“Here’s what you do.”

Get some beef bones. That’s hard enough as it is. The processing plants unload the bones on companies that make bone meal, pet food, dried brown gravy mix and God knows what else. This way, they can generate revenue without paying to ship the bones to your local market.

You should be able to find beef shanks, and that’s about the closest you’re going to get. Unless you want to ruin a Porterhouse or a whole Prime Rib by removing the bone. Don’t do that. Those aren’t the right kind of bones anyway. Sadly, markets have determined that beef shanks have some kind of cachet, so they charge an arm and a leg for them now. Like short ribs, beef shanks used to be a give away item. Not any more.

So, we grab a sliced beef shank “osso buco” (oh, brother), and we resist the urge to look at the price. We take it home. We turn the oven on to 350F/176C, put the thing on a sheet pan and roast it. Two hours. Three hours. Ruin it. Brown, browner, browner still. It will curl all up, and look fully caramelized, fully Maillardized. Cool. Take it out of the oven.

Cover it in cold water. Bring it to a boil. Just the meat and the water, nothing else. Simmer for 8 hours. Until it falls apart without even being touched, which it will. Strain the stock. Look at it. Is it brown? Brown like Brown Gravy? I DIDN’T THINK SO.

Well, why the heck not? Because the beef provides the flavor. Not the color. You can reduce that stock to almost nothing, but it still won’t be brown. Ha, nobody told us that, did they?

Here’s what you DON’T do.

Espagnole is not what it sounds like, and “Red Wine Sauce” is not what it sounds like either. Our confusion is compounded by the difference between how sauces are built, and how they are NAMED. Boiling some red wine with some sous-jus and thickening it does not make a red wine sauce. It makes PURPLE GRAY-GRAY. Putting mushrooms in it will not help, either. Then you just have purple MUSHROOM gray-gray.

Red wine is not intended to provide VOLUME to sauces, or even color. If you make your espagnole properly, it will not need the wine to make it brown. There is no such thing as brown wine. At least, I hope not.

Sous-Jus and wine are COMPONENTS in sauces–they are not the substance of sauces themselves.

Back to square Juan.

Forget everything you knew, and forget everything you thought you knew, too. We’ve hit bottom. Not the first time. We get up, dust ourselves off, and start over. Sous vide to the rescue, in a round about way.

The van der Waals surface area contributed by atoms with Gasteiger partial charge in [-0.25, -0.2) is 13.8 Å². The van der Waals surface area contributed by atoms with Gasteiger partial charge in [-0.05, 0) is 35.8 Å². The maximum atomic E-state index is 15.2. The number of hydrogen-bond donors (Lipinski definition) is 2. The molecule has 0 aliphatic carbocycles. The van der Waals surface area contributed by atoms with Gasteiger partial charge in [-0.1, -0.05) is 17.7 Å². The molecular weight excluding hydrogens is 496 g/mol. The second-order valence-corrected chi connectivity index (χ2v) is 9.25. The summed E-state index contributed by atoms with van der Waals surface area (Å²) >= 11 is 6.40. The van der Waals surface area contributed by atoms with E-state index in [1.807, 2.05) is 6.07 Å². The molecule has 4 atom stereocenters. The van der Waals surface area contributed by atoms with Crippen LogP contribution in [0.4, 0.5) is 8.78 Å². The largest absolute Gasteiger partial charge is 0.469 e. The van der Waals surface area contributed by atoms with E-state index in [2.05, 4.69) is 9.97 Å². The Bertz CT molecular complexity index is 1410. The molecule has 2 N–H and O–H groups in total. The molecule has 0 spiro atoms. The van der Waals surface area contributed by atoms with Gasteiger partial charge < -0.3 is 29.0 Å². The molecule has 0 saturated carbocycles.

Process celery, carrots and onions @

186F/84Cx1 Hour.

Do not peel.

Shock to 60F/21C, refrigerate @40F/4C until use.

Ziplocs work good for carrots and onions, they will sink. Celery likes to float, so I use a chamber vac, or you can just put Lipavi racks on top of the celery to hold it under. ORRRRRRR, you can put some water in the bag with the celery, and then use it in your stock–it’s delicious.

Take an axe.

Cut into bite size pieces:

  • 3 sv carrots
  • 2 sv onions
  • 6 sv stalks celery

Saute in a pan and try to avoid stacking the vegetables. They need to come in contact with the bottom of the pan, and should be no deeper than in the pic below. Set on medium heat, and listen for sizzle, but not pop. Do not stir excessively, because that cools the pan and causes water to accumulate. Sizzle, not steam. Do something else in the mean time, load the dishwasher, check the score.

Stir occasionally until the vegetables wilt and get really, really, brown. Remember what we’re trying to do. Brown. Not black.

Once the vegetables are brown like in the third slide, add 6 oz. canned tomato SAUCE. You can use paste, too, but it’s kind of dry and is a little more difficult to spread around.

Keep frying, as shown, and you can see that the tomato paste gets brown too. Watch the bottom of the pan to make sure you don’t get a huge smoking crust down there. A little bit more stirring is acceptable.

If you’re going to add wine, this is the time to do it. I don’t, typically. Remember what I said, though. Wine is not supposed to provide volume. That’s how you get Purple gravy. If you add wine, reduce it in the pan until the slurry gets really, really thick. And don’t use much. Really.

Add 2 quarts/2L water.

What brown is gonna do for us…

Bring the sauce to a boil, reduce to simmer, and give it at least two hours. You’ll be surprised, even though the vegetables were already processed via sous vide, they will still yield a tremendous amount of flavor over a four or five hour interval. Strain. At this point, you will see that there is still a lot of body clinging to the vegetables, because of the thickness of the tomato. You can put this back in the pan, drown it again, simmer, and use as stock. If you reduce it heavily, you can combine it with the first stock you made.

It’s hard to believe there’s no meat in this sauce. We learned something very important here. It’s not the meat. Who would have thunk it?


Now, you can do what you want. Add some sous-jus to the sauce, which you can make before, during, or after processing. No timing required. Do what works for you. It keeps. For gravy, like we expect gravy to be, make a little roux with 1 part oil and 2 parts flour. Heat the oil, sprinkle in the flour, remove from heat, and let it cool. Add some of the hot sauce to the roux, not the other way around. It will thicken right away. Add sauce till you get the thickness you want. S+P. Take it off the heat. Stir in a pat of butter. You get this:

Now, how cool is that?